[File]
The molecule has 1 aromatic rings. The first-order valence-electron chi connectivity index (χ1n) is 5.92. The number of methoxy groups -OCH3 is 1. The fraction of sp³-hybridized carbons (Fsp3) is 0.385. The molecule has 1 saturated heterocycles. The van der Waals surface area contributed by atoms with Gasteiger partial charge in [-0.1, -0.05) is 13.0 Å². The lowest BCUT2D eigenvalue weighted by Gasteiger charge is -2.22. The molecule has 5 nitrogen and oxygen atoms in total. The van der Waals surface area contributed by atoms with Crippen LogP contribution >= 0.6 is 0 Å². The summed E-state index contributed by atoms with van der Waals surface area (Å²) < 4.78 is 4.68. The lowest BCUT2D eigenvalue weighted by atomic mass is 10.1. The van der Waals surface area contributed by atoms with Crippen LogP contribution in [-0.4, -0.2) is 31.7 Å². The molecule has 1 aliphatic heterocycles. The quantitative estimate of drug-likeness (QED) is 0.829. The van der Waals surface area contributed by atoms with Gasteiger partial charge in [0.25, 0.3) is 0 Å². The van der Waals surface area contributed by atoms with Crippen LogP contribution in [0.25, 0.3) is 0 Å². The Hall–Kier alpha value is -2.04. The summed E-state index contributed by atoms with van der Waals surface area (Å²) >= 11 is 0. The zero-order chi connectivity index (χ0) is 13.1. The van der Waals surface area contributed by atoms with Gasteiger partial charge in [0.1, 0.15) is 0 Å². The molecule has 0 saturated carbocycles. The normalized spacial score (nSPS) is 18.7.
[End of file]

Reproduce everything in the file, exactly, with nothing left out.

The molecule has 1 aromatic rings. The first-order valence-electron chi connectivity index (χ1n) is 5.92. The number of methoxy groups -OCH3 is 1. The fraction of sp³-hybridized carbons (Fsp3) is 0.385. The molecule has 1 saturated heterocycles. The van der Waals surface area contributed by atoms with Gasteiger partial charge in [-0.1, -0.05) is 13.0 Å². The lowest BCUT2D eigenvalue weighted by Gasteiger charge is -2.22. The molecule has 5 nitrogen and oxygen atoms in total. The van der Waals surface area contributed by atoms with Crippen LogP contribution >= 0.6 is 0 Å². The summed E-state index contributed by atoms with van der Waals surface area (Å²) < 4.78 is 4.68. The lowest BCUT2D eigenvalue weighted by atomic mass is 10.1. The van der Waals surface area contributed by atoms with Crippen LogP contribution in [-0.4, -0.2) is 31.7 Å². The molecule has 1 aliphatic heterocycles. The quantitative estimate of drug-likeness (QED) is 0.829. The van der Waals surface area contributed by atoms with Gasteiger partial charge in [0.25, 0.3) is 0 Å². The van der Waals surface area contributed by atoms with Crippen LogP contribution in [0.25, 0.3) is 0 Å². The Hall–Kier alpha value is -2.04. The summed E-state index contributed by atoms with van der Waals surface area (Å²) >= 11 is 0. The zero-order chi connectivity index (χ0) is 13.1. The van der Waals surface area contributed by atoms with Gasteiger partial charge in [0.1, 0.15) is 0 Å². The molecule has 0 saturated carbocycles. The normalized spacial score (nSPS) is 18.7.